In November last year I was asked by Sumbul Khan from the British Council Pakistan, who was over in Edinburgh for our ICH symposium, to consider being a speaker at a conference. From this I found myself funded by the British Council to travel to Lahore to speak at Pakistan’s first major International Heritage and Museums Conference which took place 1-3 September 2016. I was part of a distinguished speaker list, largely from the UK, but also involving colleagues from Pakistan.
We were welcomed on Wednesday 31 August after an early morning arrival and were whisked off to the Walled City of Lahore Authority (WCLA) to view the amazing heritage restoration projects they have implemented throughout the city. It was a fantastic opportunity to see their work, but also to gain a little taste of the rich intangible heritage of this wonderful city. We were taken into the city by a posse of brightly coloured TukTuks and then proceeded on foot, and were met with enthusiasm by locals, many stopping to take photos of the delegation.
We were given a tour of the heritage projects including the Wazir Khan Mosque and the beautifully restored 16th Century Shahi Hammam, a city bathhouse now open to the public with spaces available for events. Our welcome dinner was held at the Hamman, complete with great performance from local musicians.
We had packed days on the Thursday and Friday held at the contemporary building of the Alhamra Arts Council, all of which was filmed and reported by Pakistan’s media. In fact, when I switched the television on back at the hotel that evening, there we were, playing back the day’s events! We had a keynote from Duncan Wilson at Historic England relating people and place throughout his work, followed by a great session on Faith and Heritage with our very own NMS speaking about their Young Roots project and inspirational projects in Birmingham and Woking. The afternoon session was enhancing community and public participation with Historic Environment Scotland taking centre stage, but also learning about groundbreaking heritage work in the KPK region, with its very specific challenges of working in a conflict area.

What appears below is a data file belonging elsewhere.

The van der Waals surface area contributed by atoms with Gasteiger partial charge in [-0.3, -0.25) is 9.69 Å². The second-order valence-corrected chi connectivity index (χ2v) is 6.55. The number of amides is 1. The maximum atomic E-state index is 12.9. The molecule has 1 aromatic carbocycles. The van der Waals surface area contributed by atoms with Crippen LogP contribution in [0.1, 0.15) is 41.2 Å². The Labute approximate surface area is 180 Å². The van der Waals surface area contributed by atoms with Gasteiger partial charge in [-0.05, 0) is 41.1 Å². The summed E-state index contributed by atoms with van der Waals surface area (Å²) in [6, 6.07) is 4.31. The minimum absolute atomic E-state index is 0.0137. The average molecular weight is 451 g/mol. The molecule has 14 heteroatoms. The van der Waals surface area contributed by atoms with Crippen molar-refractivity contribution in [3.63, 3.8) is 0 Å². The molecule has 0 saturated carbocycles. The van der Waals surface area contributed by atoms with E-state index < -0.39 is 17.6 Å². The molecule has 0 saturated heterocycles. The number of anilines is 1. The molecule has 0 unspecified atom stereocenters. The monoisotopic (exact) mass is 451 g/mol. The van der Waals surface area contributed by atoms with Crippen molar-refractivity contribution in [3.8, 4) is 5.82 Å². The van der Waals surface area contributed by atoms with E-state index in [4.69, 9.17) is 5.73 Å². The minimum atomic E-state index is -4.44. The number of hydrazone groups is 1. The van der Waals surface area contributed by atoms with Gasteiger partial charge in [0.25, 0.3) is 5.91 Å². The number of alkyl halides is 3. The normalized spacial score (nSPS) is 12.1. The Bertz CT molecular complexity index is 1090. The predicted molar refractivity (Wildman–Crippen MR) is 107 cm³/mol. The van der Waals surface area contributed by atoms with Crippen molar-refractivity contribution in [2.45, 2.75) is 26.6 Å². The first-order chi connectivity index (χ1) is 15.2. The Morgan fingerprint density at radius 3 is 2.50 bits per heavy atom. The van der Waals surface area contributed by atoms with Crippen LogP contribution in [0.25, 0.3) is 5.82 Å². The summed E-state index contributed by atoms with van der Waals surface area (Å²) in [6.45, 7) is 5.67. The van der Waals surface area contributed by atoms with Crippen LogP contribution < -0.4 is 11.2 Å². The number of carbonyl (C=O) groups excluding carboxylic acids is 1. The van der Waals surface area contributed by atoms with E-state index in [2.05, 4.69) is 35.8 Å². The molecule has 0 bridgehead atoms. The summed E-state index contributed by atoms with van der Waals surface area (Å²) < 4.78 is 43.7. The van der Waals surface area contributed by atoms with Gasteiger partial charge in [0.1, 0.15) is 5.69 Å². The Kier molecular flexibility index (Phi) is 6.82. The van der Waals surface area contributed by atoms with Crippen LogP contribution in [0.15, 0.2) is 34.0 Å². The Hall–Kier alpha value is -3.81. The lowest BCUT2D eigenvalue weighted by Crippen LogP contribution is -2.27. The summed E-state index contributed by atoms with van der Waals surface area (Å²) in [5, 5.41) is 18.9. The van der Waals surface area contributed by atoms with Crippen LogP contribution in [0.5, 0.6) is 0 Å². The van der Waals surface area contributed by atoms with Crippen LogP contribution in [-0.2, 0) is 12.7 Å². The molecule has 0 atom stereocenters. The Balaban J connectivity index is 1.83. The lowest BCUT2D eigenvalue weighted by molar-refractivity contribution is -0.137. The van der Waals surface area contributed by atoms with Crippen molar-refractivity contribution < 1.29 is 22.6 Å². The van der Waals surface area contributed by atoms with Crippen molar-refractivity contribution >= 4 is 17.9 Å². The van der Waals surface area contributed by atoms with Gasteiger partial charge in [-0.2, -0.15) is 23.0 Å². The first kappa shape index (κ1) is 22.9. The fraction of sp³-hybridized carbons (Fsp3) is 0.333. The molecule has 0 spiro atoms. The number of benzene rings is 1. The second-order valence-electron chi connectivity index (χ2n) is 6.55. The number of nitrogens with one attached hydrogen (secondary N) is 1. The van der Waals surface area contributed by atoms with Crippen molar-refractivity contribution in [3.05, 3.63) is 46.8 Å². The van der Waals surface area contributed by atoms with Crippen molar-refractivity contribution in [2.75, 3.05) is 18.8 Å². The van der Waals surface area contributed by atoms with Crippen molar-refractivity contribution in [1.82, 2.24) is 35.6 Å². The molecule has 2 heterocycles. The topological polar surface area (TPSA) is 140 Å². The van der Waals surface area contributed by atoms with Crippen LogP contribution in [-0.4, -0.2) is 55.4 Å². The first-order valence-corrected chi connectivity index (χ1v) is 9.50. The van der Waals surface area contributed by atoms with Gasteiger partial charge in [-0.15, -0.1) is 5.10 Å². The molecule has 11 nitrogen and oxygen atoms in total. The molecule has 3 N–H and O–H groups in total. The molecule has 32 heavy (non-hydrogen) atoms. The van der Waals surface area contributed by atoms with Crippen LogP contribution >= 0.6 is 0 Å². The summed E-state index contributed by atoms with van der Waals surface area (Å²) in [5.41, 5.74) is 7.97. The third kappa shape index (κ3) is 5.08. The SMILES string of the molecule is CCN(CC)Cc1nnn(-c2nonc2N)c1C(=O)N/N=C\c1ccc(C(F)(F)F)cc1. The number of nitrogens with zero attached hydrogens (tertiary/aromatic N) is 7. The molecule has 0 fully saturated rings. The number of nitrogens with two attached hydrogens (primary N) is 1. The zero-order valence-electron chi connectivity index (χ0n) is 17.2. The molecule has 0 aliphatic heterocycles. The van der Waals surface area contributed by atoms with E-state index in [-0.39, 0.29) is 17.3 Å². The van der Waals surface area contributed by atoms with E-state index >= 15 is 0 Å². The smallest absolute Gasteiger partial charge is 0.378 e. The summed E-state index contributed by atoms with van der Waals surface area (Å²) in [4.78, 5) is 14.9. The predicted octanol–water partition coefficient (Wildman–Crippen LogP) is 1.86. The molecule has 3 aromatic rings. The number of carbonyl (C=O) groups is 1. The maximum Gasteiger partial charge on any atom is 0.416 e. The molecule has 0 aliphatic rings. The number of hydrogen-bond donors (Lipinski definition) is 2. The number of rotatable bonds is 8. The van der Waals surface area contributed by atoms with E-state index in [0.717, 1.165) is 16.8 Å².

We were supposed to go to a dinner hosted by the Vandals that evening, but the monsoon intervened and after trying to get through for two hours in the buses through the flood we gave up and returned to the hotel.
The Friday morning continued with the same theme of community with the British Museum outlining their community partnerships and the National Army Museum in Chelsea telling us about their WW1 project on the Indian army. Jasdeep Singh from the National Army Museum had brought a 100-year-old camera, the same as carried by soldier in WW1, to record our visit to Lahore. A moving presentation from Monmouthshire Museums Service and Cardiff University focused on the risks and benefits of conservators in communities. This was followed by audience development, with inspiring work from Qatar Education and Cambridge University Museum. Diane Walters presented on her work in the Balkans and internationally on people with disabilities in museums. Finally, we had Glasgow Museums presenting on the Open Museums and a great project called Colourful Heritage.
After lunch it was my turn presenting on our inclusive and participative approach to ICH in Scotland. This was met with many questions and interest in our work. I then facilitated the final session with regional directors from Pakistan Museums looking at what next with some interesting and at time challenging questions.
That evening we had a wonderful visit at sunset to the Lahore Fort and the Princess Bamba Collection. This was very much the foundation of the Sikh ruling dynasty so an emotional visit for our Sikh delegate who received a blessing. Our final dinner was hosted by the Information Technology University. Saturday brought sessions on digital technologies and the final feedback session all of which was very positive from our delegation.
Pakistan was surprising, rich colourful, incredibly vibrant and somewhere I would love to return to. There are challenges but the scale and quality of the heritage deserves to have a worldwide audience.
Joanne Orr, Chief Executive, Museums Galleries Scotland